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YMMV: Multiplicity
  • Talking to Himself: Michael Keaton, all the time.
  • Fridge Logic: There was no reason why he couldn't tell his wife about the clones.
    • She might very well have freaked out at the least. Of course, keeping it from her means that she essentially had sex with identical twins of his without ever knowing it.
  • Unfortunate Implications: The whole premise of the movie is that it takes four men to please one woman, and even then they don't quite get it right.
    • Alternatively, the moral might be don't try to fix your problems with quick solutions. Doug thinks at first that delegating his responsibilities would make his life easier: it doesn't and in fact he gets more estranged from his family and what he actually wants. He gets a lot of work done because HE thinks his wife wants more luxury but he never actually listens to her; she wants to work not because of the money (even though they are in a kind of tight financial situation, because neither plans things ahead of time) but because of self realization. And in the end Doug realizes this and his procrastination with stuff related to his family is the actual problem, so in a sense he goes and fixes things. And his wife is plenty pleased sexually; so maybe the other moral is sex isn't everything in a marriage?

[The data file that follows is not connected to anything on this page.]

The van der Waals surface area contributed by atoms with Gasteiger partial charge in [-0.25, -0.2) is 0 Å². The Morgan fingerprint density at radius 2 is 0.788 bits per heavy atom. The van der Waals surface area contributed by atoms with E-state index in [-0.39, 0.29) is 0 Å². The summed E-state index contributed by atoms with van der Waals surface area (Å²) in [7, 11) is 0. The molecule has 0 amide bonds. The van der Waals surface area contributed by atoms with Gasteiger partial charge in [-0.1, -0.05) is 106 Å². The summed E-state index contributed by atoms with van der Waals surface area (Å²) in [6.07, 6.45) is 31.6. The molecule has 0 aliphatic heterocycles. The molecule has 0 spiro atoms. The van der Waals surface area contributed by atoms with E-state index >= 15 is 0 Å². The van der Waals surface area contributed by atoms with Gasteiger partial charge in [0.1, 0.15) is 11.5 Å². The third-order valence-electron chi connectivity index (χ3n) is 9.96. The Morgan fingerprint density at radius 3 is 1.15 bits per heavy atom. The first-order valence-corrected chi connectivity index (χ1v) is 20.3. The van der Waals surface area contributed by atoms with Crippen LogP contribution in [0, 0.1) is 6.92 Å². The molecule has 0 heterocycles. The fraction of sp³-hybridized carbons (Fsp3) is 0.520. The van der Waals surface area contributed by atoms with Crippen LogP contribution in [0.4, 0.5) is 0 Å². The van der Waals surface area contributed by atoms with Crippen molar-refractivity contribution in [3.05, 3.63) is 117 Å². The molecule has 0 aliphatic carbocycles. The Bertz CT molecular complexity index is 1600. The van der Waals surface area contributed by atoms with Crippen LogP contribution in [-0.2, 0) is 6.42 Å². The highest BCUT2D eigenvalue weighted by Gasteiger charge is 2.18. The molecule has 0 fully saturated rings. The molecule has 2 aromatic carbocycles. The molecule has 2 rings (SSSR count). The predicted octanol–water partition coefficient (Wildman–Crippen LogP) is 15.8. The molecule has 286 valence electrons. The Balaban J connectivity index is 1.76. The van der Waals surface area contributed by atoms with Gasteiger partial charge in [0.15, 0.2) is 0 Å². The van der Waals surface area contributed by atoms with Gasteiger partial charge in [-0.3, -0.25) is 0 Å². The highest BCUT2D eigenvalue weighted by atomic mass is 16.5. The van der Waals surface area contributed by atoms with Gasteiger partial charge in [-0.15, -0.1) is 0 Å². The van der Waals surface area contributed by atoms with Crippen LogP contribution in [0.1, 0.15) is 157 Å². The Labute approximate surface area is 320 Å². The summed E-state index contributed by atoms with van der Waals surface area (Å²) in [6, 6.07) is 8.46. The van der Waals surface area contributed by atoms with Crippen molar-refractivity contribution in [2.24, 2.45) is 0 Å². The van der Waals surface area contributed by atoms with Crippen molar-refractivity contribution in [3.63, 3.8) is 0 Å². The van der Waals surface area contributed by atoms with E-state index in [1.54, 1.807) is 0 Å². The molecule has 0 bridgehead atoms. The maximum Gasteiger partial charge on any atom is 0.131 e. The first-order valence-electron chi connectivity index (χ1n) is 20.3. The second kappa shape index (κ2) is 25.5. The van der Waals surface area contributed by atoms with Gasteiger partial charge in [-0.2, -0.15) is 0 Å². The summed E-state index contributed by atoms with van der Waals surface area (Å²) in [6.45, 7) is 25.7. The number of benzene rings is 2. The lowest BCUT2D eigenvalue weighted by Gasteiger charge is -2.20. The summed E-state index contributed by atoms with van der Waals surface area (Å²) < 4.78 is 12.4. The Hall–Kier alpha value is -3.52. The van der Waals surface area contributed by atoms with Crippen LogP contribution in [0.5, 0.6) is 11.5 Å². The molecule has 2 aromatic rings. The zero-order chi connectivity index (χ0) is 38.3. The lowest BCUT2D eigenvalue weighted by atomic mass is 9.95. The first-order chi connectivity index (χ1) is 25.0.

• Another problem is his wife having sex with his clones-essentially the ultimate Bed Trick, though none of the parties actually planned it that way.

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